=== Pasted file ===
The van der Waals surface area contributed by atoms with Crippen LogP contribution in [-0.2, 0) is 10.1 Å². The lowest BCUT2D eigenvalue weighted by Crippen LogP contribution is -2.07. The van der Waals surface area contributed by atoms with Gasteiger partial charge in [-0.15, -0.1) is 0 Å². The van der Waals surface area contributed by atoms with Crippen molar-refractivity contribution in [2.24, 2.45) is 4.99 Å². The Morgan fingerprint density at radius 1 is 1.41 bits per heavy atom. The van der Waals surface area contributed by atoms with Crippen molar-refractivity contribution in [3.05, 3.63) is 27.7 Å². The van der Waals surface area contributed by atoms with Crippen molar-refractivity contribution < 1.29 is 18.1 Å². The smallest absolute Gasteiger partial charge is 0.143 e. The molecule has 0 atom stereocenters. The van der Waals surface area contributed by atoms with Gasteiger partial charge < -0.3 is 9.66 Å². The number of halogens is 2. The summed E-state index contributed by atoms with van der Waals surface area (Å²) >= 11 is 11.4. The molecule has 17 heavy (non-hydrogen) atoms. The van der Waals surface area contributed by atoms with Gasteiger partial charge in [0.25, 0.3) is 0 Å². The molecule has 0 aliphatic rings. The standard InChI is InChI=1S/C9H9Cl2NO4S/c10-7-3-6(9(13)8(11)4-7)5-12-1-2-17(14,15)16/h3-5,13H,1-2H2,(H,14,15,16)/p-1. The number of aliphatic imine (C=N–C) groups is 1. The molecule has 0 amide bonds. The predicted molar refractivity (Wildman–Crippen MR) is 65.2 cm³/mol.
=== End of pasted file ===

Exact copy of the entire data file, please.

The van der Waals surface area contributed by atoms with Crippen LogP contribution in [-0.2, 0) is 10.1 Å². The lowest BCUT2D eigenvalue weighted by Crippen LogP contribution is -2.07. The van der Waals surface area contributed by atoms with Gasteiger partial charge in [-0.15, -0.1) is 0 Å². The van der Waals surface area contributed by atoms with Crippen molar-refractivity contribution in [2.24, 2.45) is 4.99 Å². The Morgan fingerprint density at radius 1 is 1.41 bits per heavy atom. The van der Waals surface area contributed by atoms with Crippen molar-refractivity contribution in [3.05, 3.63) is 27.7 Å². The van der Waals surface area contributed by atoms with Crippen molar-refractivity contribution < 1.29 is 18.1 Å². The smallest absolute Gasteiger partial charge is 0.143 e. The molecule has 0 atom stereocenters. The van der Waals surface area contributed by atoms with Gasteiger partial charge < -0.3 is 9.66 Å². The number of halogens is 2. The summed E-state index contributed by atoms with van der Waals surface area (Å²) >= 11 is 11.4. The molecule has 17 heavy (non-hydrogen) atoms. The van der Waals surface area contributed by atoms with Gasteiger partial charge in [0.25, 0.3) is 0 Å². The molecule has 0 aliphatic rings. The standard InChI is InChI=1S/C9H9Cl2NO4S/c10-7-3-6(9(13)8(11)4-7)5-12-1-2-17(14,15)16/h3-5,13H,1-2H2,(H,14,15,16)/p-1. The number of aliphatic imine (C=N–C) groups is 1. The molecule has 0 amide bonds. The predicted molar refractivity (Wildman–Crippen MR) is 65.2 cm³/mol.